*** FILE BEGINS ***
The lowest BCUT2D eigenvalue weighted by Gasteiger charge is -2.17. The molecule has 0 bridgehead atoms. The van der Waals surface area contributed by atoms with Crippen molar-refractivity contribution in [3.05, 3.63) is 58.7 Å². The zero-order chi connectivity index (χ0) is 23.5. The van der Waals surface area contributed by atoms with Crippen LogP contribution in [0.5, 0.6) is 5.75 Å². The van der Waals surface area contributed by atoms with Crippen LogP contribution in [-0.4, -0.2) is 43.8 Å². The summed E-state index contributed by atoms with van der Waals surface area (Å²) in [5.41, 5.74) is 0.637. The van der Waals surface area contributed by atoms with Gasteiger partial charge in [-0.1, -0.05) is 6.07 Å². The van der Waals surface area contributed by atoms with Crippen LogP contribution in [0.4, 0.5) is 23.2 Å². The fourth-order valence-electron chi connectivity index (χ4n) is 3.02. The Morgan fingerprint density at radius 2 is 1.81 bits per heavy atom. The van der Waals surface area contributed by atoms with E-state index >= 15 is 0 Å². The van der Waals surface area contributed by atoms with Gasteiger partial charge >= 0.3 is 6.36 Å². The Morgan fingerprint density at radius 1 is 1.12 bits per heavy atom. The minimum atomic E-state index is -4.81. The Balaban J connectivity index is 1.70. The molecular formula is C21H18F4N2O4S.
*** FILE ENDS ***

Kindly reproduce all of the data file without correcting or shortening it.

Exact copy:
The lowest BCUT2D eigenvalue weighted by Gasteiger charge is -2.17. The molecule has 0 bridgehead atoms. The van der Waals surface area contributed by atoms with Crippen molar-refractivity contribution in [3.05, 3.63) is 58.7 Å². The zero-order chi connectivity index (χ0) is 23.5. The van der Waals surface area contributed by atoms with Crippen LogP contribution in [0.5, 0.6) is 5.75 Å². The van der Waals surface area contributed by atoms with Crippen LogP contribution in [-0.4, -0.2) is 43.8 Å². The summed E-state index contributed by atoms with van der Waals surface area (Å²) in [5.41, 5.74) is 0.637. The van der Waals surface area contributed by atoms with Gasteiger partial charge in [-0.1, -0.05) is 6.07 Å². The van der Waals surface area contributed by atoms with Crippen LogP contribution in [0.4, 0.5) is 23.2 Å². The fourth-order valence-electron chi connectivity index (χ4n) is 3.02. The Morgan fingerprint density at radius 2 is 1.81 bits per heavy atom. The van der Waals surface area contributed by atoms with E-state index >= 15 is 0 Å². The van der Waals surface area contributed by atoms with Gasteiger partial charge >= 0.3 is 6.36 Å². The Morgan fingerprint density at radius 1 is 1.12 bits per heavy atom. The minimum atomic E-state index is -4.81. The Balaban J connectivity index is 1.70. The molecular formula is C21H18F4N2O4S.